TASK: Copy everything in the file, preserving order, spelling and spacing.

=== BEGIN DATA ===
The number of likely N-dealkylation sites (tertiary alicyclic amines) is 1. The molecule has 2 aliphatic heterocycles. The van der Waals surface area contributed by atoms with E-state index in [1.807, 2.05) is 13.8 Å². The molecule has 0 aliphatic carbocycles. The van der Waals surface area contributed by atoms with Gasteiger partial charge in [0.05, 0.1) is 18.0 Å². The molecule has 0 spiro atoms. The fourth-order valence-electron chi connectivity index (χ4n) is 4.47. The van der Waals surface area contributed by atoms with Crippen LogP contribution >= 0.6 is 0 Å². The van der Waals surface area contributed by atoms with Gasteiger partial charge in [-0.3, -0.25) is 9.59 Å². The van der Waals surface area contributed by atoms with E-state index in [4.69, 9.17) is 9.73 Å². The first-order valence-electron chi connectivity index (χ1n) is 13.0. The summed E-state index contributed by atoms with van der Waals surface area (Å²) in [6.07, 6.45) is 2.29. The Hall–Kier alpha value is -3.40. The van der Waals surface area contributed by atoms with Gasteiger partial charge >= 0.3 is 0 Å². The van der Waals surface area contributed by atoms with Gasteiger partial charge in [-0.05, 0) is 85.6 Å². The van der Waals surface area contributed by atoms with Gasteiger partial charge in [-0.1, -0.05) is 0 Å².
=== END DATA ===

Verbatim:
The number of likely N-dealkylation sites (tertiary alicyclic amines) is 1. The molecule has 2 aliphatic heterocycles. The van der Waals surface area contributed by atoms with E-state index in [1.807, 2.05) is 13.8 Å². The molecule has 0 aliphatic carbocycles. The van der Waals surface area contributed by atoms with Gasteiger partial charge in [0.05, 0.1) is 18.0 Å². The molecule has 0 spiro atoms. The fourth-order valence-electron chi connectivity index (χ4n) is 4.47. The van der Waals surface area contributed by atoms with Crippen LogP contribution >= 0.6 is 0 Å². The van der Waals surface area contributed by atoms with Gasteiger partial charge in [-0.3, -0.25) is 9.59 Å². The van der Waals surface area contributed by atoms with E-state index in [4.69, 9.17) is 9.73 Å². The first-order valence-electron chi connectivity index (χ1n) is 13.0. The summed E-state index contributed by atoms with van der Waals surface area (Å²) in [6.07, 6.45) is 2.29. The Hall–Kier alpha value is -3.40. The van der Waals surface area contributed by atoms with Gasteiger partial charge >= 0.3 is 0 Å². The van der Waals surface area contributed by atoms with Gasteiger partial charge in [-0.05, 0) is 85.6 Å². The van der Waals surface area contributed by atoms with Gasteiger partial charge in [-0.1, -0.05) is 0 Å².